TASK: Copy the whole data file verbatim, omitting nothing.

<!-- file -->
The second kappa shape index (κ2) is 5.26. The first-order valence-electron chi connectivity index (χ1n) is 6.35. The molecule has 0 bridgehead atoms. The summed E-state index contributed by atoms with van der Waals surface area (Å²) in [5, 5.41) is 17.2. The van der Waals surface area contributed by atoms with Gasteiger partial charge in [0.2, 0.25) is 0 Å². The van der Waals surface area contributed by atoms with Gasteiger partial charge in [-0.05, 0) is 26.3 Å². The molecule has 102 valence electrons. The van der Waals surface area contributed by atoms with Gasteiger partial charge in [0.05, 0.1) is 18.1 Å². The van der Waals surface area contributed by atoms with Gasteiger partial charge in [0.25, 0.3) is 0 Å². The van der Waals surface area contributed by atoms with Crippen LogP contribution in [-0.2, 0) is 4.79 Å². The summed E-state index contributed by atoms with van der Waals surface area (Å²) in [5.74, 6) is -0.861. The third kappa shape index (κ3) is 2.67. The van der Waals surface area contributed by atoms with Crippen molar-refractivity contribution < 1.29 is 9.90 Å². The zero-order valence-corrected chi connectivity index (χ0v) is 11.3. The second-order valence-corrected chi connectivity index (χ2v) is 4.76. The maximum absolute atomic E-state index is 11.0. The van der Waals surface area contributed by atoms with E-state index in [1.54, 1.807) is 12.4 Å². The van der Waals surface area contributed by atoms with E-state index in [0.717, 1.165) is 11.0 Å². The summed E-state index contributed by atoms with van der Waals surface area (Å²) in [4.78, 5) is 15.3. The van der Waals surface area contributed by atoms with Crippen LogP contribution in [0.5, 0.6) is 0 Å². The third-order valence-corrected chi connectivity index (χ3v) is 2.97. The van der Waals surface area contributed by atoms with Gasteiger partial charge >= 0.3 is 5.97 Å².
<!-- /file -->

The second kappa shape index (κ2) is 5.26. The first-order valence-electron chi connectivity index (χ1n) is 6.35. The molecule has 0 bridgehead atoms. The summed E-state index contributed by atoms with van der Waals surface area (Å²) in [5, 5.41) is 17.2. The van der Waals surface area contributed by atoms with Gasteiger partial charge in [0.2, 0.25) is 0 Å². The van der Waals surface area contributed by atoms with Gasteiger partial charge in [-0.05, 0) is 26.3 Å². The molecule has 102 valence electrons. The van der Waals surface area contributed by atoms with Gasteiger partial charge in [0.05, 0.1) is 18.1 Å². The van der Waals surface area contributed by atoms with Gasteiger partial charge in [0.25, 0.3) is 0 Å². The van der Waals surface area contributed by atoms with Crippen LogP contribution in [-0.2, 0) is 4.79 Å². The summed E-state index contributed by atoms with van der Waals surface area (Å²) in [5.74, 6) is -0.861. The third kappa shape index (κ3) is 2.67. The van der Waals surface area contributed by atoms with Crippen molar-refractivity contribution < 1.29 is 9.90 Å². The zero-order valence-corrected chi connectivity index (χ0v) is 11.3. The second-order valence-corrected chi connectivity index (χ2v) is 4.76. The maximum absolute atomic E-state index is 11.0. The van der Waals surface area contributed by atoms with E-state index in [1.54, 1.807) is 12.4 Å². The van der Waals surface area contributed by atoms with E-state index in [0.717, 1.165) is 11.0 Å². The summed E-state index contributed by atoms with van der Waals surface area (Å²) in [4.78, 5) is 15.3. The van der Waals surface area contributed by atoms with Crippen LogP contribution in [0.5, 0.6) is 0 Å². The third-order valence-corrected chi connectivity index (χ3v) is 2.97. The van der Waals surface area contributed by atoms with Gasteiger partial charge >= 0.3 is 5.97 Å².